Where are the borders between the truth and lies, between justice and injustice? Should the world be considered being civil and civilized, if it is based on the principles of law? What is the connection between law and justice, between civilization and the barbarian world? J. M. Coetzee has discussed these controversial questions in his novel Waiting for the Barbarians. The analysis of these contrasting aspects is presented in the form of the opposition between two characters of the novel, the Magistrate and Colonel Joll, and their visions of the problem of justice, humanity, and civilization. Power can reveal all the hidden personal features.
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Moreover, every object and phenomenon has two sides. Therefore, the power of the Magistrate and Colonel Joll is their way to demonstrate their contradictory visions of the role of justice and morality in society as two sides of one phenomenon or different approaches to the situation.
The peculiarities of the characters’ attitude to the problems of morality and justice are depicted by J. M. Coetzee with the help of language devices that emphasize the positions of the Magistrate and Colonel Joll and the nature of their relationship. Their conflict develops according to several stages. However, it is not only a conflict of characters but a conflict of approaches to the principles of morality and ideologies.
Thus, “we also realize that this is to be a novel not about nuances of character but about a clash of moral styles, a drama of representative ways of governing” (Howe). This drama is described in the form of a vivid and emotional story with a lot of allegories and images which is told in a first-person narrative. The narrator is the Magistrate who had the power, but now he has to experience the changes in his community and to face new approaches to the authority provided by Colonel Joll.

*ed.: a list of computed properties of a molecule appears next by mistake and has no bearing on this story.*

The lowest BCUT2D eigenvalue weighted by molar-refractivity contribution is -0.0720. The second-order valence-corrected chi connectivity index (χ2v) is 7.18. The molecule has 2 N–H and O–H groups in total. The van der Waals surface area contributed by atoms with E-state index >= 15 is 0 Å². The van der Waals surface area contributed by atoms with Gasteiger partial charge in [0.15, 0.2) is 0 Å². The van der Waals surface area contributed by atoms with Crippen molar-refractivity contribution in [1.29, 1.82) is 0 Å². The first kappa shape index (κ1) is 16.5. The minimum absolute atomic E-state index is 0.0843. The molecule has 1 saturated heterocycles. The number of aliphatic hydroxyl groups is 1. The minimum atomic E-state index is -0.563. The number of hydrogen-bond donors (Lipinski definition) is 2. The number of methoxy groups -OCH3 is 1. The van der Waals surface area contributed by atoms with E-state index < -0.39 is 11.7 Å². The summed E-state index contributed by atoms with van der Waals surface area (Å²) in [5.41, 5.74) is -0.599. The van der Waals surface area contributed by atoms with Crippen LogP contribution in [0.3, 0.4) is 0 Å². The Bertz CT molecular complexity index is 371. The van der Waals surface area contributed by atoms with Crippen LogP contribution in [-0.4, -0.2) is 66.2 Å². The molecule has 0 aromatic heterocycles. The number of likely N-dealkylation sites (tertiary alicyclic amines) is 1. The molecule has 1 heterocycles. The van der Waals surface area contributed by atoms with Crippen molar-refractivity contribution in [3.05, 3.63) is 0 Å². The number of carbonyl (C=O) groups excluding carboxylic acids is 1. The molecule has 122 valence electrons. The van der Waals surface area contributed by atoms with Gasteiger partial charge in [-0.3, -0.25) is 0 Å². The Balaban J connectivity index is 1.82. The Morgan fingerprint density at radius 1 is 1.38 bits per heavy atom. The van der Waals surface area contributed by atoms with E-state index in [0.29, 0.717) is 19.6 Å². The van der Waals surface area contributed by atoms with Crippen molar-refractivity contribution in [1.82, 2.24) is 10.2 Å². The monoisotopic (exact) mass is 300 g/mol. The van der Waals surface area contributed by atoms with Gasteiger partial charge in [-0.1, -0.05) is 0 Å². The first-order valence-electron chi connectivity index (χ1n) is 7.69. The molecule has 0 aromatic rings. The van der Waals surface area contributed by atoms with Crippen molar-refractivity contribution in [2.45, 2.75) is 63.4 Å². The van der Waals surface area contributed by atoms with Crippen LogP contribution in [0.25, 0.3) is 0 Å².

The first interaction between the Magistrate and Colonel Joll can be described as the opposition between two men. However, this opposition is hidden because it is based on their different social status and powers of the Magistrate and Colonel Joll, but not on their different outlooks. Readers can feel the tension between them, but it is not obvious. It is possible to observe with paying much attention to the phrases which are presented in the form of the Magistrate’s thoughts about Colonel Joll.
Thus, he is rather confused with this person because “Colonel Joll is from the Third Bureau”, and “the Third Bureau is the most important division of the Civil Guard”, and “that is what we hear, anyhow, in gossip that reaches us long out of date from the capital” (Coetzee 1). The tensions are almost impossible to avoid in this situation because they touch the problem of power and influence in society.
Nevertheless, the relations between the Magistrate and Colonel Joll begin to acquire definite and obvious features of the conflict. J. M. Coetzee uses the concept of truth for depicting the contradictions between the characters:
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“What if your prisoner is telling the truth,” I ask, “yet finds he is not believed? Is that not a terrible position? Imagine: to be prepared to yield, to yield, to have nothing more to yield, to be broken, yet to be pressed to yield more! And what a responsibility for the interrogator! How do you ever know when a man has told you the truth?” (Coetzee 3).
The author portrays all the features of a real dialogue with the help of word repetitions, the chain of emphatic questions, and by using exclamation marks. To depict the difference between the character’s understandings of the notion of truth, J. M. Coetzee concentrates on determining the character’s social positions. Their descriptions help to explain the Magistrate and Colonel Joll’s further actions. Colonel Joll is quite strict about his vision of truth. That is why the Magistrate concludes that for Colonel “pain is truth” (Coetzee 3). This phrase has a rather metaphorical meaning which is revealed by the author through his depictions of the tortures against the barbarians as the typical way for Colonel Joll and his people to know and state the truth.